Since no Music Director is listed in the program, I’m going to assume Mr. Baker took on those duties as well, knowing he has taken on this role in numerous productions in the past. The ensemble, as a whole, sounds fantastic and they blend well and harmonize together beautifully. The musical numbers are well rehearsed but it is unfortunate that it was decided to use canned music for this production (that’s recorded music, for those who might not be in “the know”). Bye Bye Birdie has such a wonderful score, it may have been nice to hear a live orchestra playing along supporting this dedicated ensemble. There were some hick-ups, skips and missed musical cues for actors that may have been smoothed out if a live orchestra and conductor were in attendance, but overall, the cast was ready and worked well with the recorded music.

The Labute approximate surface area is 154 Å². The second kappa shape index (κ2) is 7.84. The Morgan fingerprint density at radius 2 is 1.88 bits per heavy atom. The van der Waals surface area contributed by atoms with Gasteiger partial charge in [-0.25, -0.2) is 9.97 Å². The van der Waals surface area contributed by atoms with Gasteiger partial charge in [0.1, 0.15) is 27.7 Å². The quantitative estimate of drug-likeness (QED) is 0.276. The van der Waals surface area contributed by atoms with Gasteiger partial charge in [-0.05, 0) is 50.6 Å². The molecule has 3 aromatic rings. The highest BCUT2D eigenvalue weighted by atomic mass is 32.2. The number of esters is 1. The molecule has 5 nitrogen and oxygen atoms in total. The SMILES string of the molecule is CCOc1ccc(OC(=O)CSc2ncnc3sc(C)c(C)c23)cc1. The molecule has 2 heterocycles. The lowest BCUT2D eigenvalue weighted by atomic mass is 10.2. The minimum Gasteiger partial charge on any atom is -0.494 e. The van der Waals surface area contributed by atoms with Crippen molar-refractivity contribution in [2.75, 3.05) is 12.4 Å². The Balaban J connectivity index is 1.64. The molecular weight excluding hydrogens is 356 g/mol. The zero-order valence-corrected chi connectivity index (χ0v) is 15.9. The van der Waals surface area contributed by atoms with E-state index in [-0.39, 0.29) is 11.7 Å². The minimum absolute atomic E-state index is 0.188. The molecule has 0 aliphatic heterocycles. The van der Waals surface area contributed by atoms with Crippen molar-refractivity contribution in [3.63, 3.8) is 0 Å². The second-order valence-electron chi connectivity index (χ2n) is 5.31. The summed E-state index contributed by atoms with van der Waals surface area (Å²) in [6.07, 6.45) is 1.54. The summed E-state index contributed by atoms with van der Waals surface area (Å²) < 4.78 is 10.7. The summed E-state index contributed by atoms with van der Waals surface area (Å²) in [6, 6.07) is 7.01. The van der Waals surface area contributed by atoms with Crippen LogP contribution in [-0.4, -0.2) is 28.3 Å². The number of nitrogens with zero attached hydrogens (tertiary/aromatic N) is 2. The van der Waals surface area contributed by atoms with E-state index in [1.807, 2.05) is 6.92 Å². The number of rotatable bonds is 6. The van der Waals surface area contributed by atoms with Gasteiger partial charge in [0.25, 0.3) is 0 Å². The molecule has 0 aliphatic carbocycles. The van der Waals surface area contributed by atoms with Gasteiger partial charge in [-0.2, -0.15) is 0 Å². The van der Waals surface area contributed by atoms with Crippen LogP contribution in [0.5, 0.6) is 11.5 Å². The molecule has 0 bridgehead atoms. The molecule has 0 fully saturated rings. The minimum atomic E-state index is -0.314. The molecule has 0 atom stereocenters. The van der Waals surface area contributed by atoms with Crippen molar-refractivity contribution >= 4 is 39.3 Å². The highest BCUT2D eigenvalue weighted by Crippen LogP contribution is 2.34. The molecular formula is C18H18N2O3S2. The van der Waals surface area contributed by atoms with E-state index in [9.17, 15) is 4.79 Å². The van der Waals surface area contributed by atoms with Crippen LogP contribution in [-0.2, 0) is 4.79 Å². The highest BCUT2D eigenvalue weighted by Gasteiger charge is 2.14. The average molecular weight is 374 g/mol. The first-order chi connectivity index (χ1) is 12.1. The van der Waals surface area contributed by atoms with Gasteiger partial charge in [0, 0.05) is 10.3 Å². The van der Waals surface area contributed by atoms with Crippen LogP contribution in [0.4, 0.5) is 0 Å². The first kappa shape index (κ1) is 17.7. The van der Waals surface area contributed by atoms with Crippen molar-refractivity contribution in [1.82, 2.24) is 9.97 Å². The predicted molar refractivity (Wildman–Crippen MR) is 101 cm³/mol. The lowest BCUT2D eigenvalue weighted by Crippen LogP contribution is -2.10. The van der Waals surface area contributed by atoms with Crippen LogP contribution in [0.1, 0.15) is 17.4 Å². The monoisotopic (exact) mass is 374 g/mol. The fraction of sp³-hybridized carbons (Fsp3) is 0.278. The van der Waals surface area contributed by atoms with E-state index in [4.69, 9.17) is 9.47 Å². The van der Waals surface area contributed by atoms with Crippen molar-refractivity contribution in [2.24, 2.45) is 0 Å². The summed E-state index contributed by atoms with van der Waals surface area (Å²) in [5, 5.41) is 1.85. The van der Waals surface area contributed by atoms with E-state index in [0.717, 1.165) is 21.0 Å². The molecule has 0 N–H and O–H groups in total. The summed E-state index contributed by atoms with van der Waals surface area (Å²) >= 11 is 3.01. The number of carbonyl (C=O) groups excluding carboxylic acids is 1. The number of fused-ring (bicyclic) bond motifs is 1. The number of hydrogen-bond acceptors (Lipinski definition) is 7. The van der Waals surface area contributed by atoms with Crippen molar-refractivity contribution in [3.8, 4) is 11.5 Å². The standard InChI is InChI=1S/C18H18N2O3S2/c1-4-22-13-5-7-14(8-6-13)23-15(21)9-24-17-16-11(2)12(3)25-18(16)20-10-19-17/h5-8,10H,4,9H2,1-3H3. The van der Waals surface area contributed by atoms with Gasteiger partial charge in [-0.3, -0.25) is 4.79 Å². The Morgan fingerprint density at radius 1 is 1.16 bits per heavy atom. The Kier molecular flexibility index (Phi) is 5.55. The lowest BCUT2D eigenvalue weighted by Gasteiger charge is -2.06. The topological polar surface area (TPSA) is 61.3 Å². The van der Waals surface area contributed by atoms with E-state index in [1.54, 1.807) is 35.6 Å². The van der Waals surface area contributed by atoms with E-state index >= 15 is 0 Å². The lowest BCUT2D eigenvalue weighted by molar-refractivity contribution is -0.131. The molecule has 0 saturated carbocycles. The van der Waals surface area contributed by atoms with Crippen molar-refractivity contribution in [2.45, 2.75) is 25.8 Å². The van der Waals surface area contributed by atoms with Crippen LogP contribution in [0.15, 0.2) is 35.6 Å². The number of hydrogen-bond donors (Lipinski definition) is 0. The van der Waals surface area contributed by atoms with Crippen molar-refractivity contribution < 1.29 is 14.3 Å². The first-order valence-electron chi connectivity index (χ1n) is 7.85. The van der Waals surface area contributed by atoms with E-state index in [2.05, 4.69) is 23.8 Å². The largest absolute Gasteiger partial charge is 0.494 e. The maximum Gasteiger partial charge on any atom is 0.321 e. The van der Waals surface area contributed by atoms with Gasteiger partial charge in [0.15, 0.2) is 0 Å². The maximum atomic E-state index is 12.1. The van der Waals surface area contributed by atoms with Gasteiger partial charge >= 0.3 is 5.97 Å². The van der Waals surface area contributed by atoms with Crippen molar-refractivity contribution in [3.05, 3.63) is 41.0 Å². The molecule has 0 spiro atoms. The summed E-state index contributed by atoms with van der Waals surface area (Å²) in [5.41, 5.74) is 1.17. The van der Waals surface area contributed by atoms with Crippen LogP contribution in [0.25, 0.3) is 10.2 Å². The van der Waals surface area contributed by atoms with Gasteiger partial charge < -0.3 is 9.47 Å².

Moving into the performance aspect of Bye Bye Birdie, Stanton Zacker and Jennifer Hasselbush take on the roles of Harry and Doris MacAfee, the poor, defeated parents of Kim MacAfee and Randall MacAfee, with the former having been chosen to give heartthrob Conrad Birdie one last kiss before being shipped off to the Army. Both of these actors were dedicated and comfortable with their roles and portrayed them nicely. Hasselbush somehow embodied a mother of the 1950s and is very authentic in her interactions with her family making for a strong performance. Zacker is a bit scripted and lets some golden one-liners zoom right past but he is still believable as the frazzled father of a teenaged girl and his chemistry with his fellow cast mates is strong. Vocally, Zacker is impressive, as is Jennifer Hasselbush. In numbers such as “Hymn for a Sunday Evening” and the popular and standard “Kids” they were entertaining and gave very respectable performances.